Algorithms Outperform Diabetics at Blood Sugar Control

Small real-world trials hint at automated diabetes treatment devices

2 min read
Algorithms Outperform Diabetics at Blood Sugar Control
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Doing math or any other mental activity when you have low blood sugar is a recipe for errors. For sufferers of Type 1 diabetes, who must track and adjust their own blood sugar levels, it can mean more than inability to focus. It can be fatal. Yet a small real-world study announced Sunday at a meeting of the American Diabetes Association (ADA) in San Francisco offers hope that software could monitor blood sugar levels and adjust insulin levels for them, even outside of controlled settings such as hospitals.

The study's authors conducted parallel 10-day trials with 52 participants. One trial tested adolescents at a summer camp. A parallel trial consisted of adults with only minor restriction on their activity or diet.

For five days, all of the participants wore continuous glucose monitors and a pump for insulin and glucagon, hormones which regulate blood sugar levels. The devices communicated with mobile phones, where an experimental application monitored blood sugar levels and governed the delivery of the hormones. The participants also recorded some of their meals in the application during the five-day period of the intervention. The team compared results with those from a five-day period during which the same participants managed their own care.

The researchers, from Boston University and Massachusetts General Hospital, among other institutions, report in the New England Journal of Medicine that the adults using the algorithm spent around 4.8 percent of the time with blood sugar lower than 70 milligrams per deciliter, compared with about 7.4 percent of the time when they managed their own care. Adolescents showed a smaller difference: 6.1 percent with the algorithm vs. 7.6 percent on their own. The adults also had to take emergency sugar interventions with lower frequency: once every 2.3 days versus every 1.5 days in the control setup. Adolescents, who were more active than adults, took sugar interventions every 1.6 days while using the algorithm instead of every 0.8 days on their own.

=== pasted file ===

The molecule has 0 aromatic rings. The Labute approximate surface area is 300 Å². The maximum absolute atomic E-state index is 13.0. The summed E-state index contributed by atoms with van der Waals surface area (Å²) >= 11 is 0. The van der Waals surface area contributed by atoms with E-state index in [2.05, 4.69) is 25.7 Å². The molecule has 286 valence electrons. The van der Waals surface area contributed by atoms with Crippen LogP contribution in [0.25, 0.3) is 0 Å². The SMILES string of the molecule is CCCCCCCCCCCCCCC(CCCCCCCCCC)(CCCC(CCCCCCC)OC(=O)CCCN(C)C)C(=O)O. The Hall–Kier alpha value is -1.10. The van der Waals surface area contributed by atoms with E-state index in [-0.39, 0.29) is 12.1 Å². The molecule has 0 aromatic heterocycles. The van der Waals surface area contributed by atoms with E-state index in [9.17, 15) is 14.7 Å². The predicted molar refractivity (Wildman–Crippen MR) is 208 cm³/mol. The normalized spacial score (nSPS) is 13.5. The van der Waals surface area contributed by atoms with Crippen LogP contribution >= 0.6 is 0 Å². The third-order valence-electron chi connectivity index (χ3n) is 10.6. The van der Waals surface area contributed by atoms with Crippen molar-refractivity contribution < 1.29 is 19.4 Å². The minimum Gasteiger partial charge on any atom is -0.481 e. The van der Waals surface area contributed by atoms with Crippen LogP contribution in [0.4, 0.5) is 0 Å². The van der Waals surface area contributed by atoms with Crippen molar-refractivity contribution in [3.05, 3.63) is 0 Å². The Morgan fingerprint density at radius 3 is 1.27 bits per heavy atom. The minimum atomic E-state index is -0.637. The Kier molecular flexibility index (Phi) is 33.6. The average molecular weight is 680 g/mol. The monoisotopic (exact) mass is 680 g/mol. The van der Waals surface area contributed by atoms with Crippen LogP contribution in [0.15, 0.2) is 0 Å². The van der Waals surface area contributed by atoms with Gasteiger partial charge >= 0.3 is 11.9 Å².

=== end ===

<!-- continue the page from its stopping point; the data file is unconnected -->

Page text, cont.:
Automated monitoring and intervention for Type 1 diabetes is a busy research area and a Food and Drug Administration (FDA) priority. Another team at the ADA meeting reported positive results from a small feasibility trial of its own artificial pancreas algorithm. And a study published last month in Diabetes Care focused on overnight automated blood sugar monitoring and intervention. In that trial, 45 participants compared the algorithm to no interventions over an average of 42 nights. On the nights they used the software, the participants averaged 81 percent less time with low blood sugar.

Such devices take a long time to get from trial to market, but that kind of math should help Type 1 diabetes sufferers one day get a better night's rest.

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This Implant Turns Brain Waves Into Words

A brain-computer interface deciphers commands intended for the vocal tract

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A man using an interface, looking at a screen with words on it.

A paralyzed man who hasn’t spoken in 15 years uses a brain-computer interface that decodes his intended speech, one word at a time.

University of California, San Francisco
Blue

A computer screen shows the question “Would you like some water?” Underneath, three dots blink, followed by words that appear, one at a time: “No I am not thirsty.”

It was brain activity that made those words materialize—the brain of a man who has not spoken for more than 15 years, ever since a stroke damaged the connection between his brain and the rest of his body, leaving him mostly paralyzed. He has used many other technologies to communicate; most recently, he used a pointer attached to his baseball cap to tap out words on a touchscreen, a method that was effective but slow. He volunteered for my research group’s clinical trial at the University of California, San Francisco in hopes of pioneering a faster method. So far, he has used the brain-to-text system only during research sessions, but he wants to help develop the technology into something that people like himself could use in their everyday lives.

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